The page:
Since it’s my last night in Johannesburg we went to Nelson Mandela Square, a shopping mall in Sandton. Formerly known as Sandton Square, it was renamed on 31 March 2004 after a 6m (18ft) statue of Nelson Mandela was installed on the Square to honor the famous South African statesman.
I love the Boabab Christmas tree. Get this : the Boabab tree lives for thousands of years and inspired many African legends. The tree is not indestructable, though, and not resistant to long periods of drought. When it dies it collapses into a fibrous mass until a high wind blows away the remains of a tree that may have been a landmark for centuries.
(This post is late). Posing in front of a board with greetings arranged in a shape of the African continent at the PwC office. The ones I recognize are –
goeiedag (Afrikaans) for ‘good day’
dumela (Sesotho) for ‘hello’
sawubona (Zulu) for ‘i see you’
bon jour (French) for ‘good day’
I traveled back to Johannesburg tonight for more work before I can finally take some time off. It was a beautiful clear day in Cape Town with temperatures crossing 30 °C (upper 80s °F). The view of the colorful airplane tails was taken while we were waiting for the pushback at Capetown airport. Flymango.com or ‘Fly the Mango’ is a low cost airline. The other picture is the courtyard of the boutique hotel I am staying in, the Quatermain. I’m pretty sure it’s a reference to Allan Quatermain – the protagonist of H. Rider Haggard’s 1885 novel King Solomon’s Mines and its various prequels and sequels. The character Quatermain is an English-born professional big game hunter and occasional trader in southern Africa. He supports colonial efforts to spread civilization in the Dark Continent, and he also favors native Africans’ having a say in their affairs.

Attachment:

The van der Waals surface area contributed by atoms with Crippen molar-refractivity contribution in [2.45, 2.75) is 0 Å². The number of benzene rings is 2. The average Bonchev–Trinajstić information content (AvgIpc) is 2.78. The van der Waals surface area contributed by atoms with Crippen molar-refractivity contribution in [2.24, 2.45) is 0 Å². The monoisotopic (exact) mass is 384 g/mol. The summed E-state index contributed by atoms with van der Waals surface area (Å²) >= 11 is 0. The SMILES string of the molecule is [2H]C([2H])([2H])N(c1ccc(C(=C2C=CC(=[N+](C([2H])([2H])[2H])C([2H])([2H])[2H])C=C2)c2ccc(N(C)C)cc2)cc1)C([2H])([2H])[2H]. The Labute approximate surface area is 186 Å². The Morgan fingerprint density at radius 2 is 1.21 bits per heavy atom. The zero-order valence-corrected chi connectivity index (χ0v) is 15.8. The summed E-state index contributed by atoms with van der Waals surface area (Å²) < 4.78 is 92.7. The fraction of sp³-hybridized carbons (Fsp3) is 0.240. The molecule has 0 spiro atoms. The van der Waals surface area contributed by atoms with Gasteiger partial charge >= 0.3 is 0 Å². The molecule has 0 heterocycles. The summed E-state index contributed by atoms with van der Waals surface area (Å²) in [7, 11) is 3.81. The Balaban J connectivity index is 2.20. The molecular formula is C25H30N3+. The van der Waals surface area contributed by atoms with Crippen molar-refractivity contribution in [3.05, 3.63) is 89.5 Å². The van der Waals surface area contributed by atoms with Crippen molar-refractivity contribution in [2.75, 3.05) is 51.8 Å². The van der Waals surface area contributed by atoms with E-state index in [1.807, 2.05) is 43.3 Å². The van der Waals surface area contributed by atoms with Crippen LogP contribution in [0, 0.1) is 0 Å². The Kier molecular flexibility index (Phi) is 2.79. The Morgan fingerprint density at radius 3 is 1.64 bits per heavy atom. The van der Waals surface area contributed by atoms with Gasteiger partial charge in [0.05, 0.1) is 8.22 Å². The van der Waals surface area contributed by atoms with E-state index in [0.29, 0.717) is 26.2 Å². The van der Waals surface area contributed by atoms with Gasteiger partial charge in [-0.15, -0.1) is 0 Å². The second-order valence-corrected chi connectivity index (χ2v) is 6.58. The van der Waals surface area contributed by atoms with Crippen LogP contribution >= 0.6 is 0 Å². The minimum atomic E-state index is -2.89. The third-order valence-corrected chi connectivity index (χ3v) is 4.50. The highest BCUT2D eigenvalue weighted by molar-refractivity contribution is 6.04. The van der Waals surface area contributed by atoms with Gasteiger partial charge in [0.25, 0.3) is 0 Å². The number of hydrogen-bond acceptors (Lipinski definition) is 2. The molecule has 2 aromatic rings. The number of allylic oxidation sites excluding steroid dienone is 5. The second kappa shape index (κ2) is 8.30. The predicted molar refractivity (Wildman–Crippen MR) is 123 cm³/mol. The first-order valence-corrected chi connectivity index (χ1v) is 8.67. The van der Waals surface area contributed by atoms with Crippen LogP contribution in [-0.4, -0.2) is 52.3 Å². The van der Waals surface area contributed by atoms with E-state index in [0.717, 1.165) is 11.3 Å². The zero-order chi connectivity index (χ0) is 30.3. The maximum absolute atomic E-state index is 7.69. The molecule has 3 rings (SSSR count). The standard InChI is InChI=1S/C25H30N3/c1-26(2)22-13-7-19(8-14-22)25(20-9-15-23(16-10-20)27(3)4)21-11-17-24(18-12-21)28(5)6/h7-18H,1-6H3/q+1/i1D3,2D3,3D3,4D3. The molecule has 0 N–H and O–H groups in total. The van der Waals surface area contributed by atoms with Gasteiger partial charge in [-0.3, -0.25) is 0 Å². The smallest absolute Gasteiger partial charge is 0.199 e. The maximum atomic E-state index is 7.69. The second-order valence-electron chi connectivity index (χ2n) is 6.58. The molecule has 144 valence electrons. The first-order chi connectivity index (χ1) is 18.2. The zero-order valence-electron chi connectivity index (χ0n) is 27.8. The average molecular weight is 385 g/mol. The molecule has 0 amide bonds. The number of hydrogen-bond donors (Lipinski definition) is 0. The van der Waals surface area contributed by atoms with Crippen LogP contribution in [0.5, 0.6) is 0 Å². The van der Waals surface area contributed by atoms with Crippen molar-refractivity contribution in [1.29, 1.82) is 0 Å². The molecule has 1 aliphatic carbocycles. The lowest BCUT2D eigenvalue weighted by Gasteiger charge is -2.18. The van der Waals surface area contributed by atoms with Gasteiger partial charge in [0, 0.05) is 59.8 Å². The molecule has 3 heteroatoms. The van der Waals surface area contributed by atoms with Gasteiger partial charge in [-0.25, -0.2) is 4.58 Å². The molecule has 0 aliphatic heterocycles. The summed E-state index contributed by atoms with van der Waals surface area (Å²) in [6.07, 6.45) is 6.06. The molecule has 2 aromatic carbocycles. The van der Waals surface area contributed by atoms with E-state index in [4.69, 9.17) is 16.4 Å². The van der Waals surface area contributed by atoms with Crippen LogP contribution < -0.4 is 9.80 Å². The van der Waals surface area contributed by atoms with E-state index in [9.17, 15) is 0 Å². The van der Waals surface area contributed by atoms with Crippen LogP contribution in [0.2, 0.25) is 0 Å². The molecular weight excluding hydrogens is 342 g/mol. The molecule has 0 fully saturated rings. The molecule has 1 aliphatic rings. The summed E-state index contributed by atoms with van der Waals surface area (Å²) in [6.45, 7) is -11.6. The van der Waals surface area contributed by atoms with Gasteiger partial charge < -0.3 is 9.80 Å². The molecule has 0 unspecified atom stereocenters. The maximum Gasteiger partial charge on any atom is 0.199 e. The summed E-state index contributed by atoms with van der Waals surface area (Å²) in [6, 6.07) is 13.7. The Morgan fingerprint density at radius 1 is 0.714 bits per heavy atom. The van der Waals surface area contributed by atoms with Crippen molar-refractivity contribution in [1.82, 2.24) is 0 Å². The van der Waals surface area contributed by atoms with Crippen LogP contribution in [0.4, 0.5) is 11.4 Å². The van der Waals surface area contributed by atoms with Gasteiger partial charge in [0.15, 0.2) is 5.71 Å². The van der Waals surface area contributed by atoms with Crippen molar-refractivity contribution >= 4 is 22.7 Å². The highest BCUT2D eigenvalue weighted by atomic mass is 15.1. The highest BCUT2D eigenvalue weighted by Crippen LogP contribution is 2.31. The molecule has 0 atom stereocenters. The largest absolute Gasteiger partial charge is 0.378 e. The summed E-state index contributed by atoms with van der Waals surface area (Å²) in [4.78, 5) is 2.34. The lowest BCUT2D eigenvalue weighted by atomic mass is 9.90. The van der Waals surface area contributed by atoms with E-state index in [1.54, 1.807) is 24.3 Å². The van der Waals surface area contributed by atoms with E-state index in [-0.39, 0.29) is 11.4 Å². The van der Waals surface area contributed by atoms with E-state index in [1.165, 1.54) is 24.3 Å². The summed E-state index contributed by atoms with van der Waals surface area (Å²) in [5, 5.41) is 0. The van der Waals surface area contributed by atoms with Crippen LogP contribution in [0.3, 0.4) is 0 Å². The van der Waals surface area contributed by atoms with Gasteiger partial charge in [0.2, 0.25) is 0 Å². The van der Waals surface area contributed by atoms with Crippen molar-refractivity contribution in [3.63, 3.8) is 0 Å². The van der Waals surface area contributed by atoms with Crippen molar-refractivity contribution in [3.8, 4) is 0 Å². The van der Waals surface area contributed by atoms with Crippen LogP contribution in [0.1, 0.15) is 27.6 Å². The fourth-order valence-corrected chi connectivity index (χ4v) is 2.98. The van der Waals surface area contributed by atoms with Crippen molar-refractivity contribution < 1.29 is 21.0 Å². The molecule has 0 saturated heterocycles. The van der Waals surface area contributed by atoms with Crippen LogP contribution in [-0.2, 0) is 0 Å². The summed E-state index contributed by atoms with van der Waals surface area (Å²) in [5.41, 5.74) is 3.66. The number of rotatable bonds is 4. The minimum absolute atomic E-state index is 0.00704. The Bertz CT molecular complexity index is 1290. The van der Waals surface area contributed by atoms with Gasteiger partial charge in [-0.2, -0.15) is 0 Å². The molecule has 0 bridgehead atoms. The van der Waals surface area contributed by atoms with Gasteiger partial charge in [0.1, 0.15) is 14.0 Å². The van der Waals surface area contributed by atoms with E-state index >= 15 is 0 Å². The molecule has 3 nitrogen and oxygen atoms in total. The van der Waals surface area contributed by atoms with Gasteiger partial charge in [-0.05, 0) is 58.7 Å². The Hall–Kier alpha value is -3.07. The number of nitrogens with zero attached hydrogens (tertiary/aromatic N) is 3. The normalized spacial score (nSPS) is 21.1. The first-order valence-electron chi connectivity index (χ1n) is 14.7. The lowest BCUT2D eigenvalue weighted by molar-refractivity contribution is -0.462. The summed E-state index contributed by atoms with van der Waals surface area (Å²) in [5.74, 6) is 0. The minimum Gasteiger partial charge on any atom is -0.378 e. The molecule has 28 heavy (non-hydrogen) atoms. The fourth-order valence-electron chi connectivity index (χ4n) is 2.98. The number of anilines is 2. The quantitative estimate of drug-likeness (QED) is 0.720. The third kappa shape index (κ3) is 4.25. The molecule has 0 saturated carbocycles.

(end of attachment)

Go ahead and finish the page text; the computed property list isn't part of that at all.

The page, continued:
I found the DVD starring Richard Chaimberlain and Sharon Stone .. and word is that Sam Worthington (Avatar) is attached to a sci-fi interpretation of the legendary Allan Quatermain character.
Many South Africans work in Johannesburg in the week and travel back to Cape Town for the weekend, and this weekend I am one of them.
Pictures : Bilboard at JNB airport for the Gauteng province’s commuter train dubbed Gautrain to connect Johannesburg to its surroundings has started up its first section (see www.gautrain.co.za) ; got a fire-arm or weapon to check in? this way : ) and I liked the big Marmite kitchen clock in one of the souvenir stores (but a little too overwhelming, as much as I love my Marmite).
Here is the PwC South Africa head office building in Sandton where I worked today. Sandton is a suburb in the northern outskirts of the Johannesburg metro area. Yes, the new PwC logo is everywhere. And the sun sets even after a long work day – taken from the outdoor deck in the PwC building where we had a beer after work in the canteen. (I guess canteen sounds better than bar).
(This is very early Thu morning in my hotel in Johannesburg!). I arrived Wed at 11.30am at Cape Town airport, got picked up by my mom and dad for a quick trip to Stellenbosch to go have lunch and repack my bags, and then back to the airport at 4pm. The shortest visit they have ever had from someone from as far away as the USA, quipped my dad. (I will come back to Stellenbosch Friday night). It was 2 hr flight up to Johannesburg to go and do some work – for a possible project where Pricewaterhouse* will be the system integrator.
*PwC as we now call ourselves
I arrived this morning at 9.30am here in Frankfurt on the Airbus A330-300. Due to my lengthy layover, I left the airport to check into the Airport Holiday Inn to get some sleep. It was totally worth it; at first I thought I could take the train to the city for a few hours of sightseeing, but this way I dodged the rain, and hey, the hotel was free of the bedbugs shown on the Yahoo Deutschland homepage). It’s now 8.30pm and my flight leaves in a few hours.
I’m at Seattle airport. The hardest thing to do when I travel is to get out of the house. This morning I had to consult the internet on how to pack a suit in a suitcase*. (Turn the one arm and half inside out, fold in half, stuff the shoulders with a sock or two, put some t-shirts in the middle and roll it up in a tight bundle).
* Never had to pack a suit for my trips to China, but I will need one in South Africa.
At the check-in counter Lufthanza swiped my carry-on bag (limit is only 8 kg!) which I was not happy with. Airport security spared us having to walk through the full body scanner even though there were ones installed. Maybe they’re still gearing up to full use. ‘It’s for your Safety’ it says. Yes, but the latest research shows the cumulative effect of exposure to X-rays is bad. There’s really no safe dosage. By the way – it’s the 115th anniversay of the discovery of X-rays per Google’s homepage (an odd anniversary for Google to feature on their homepage, is it not?)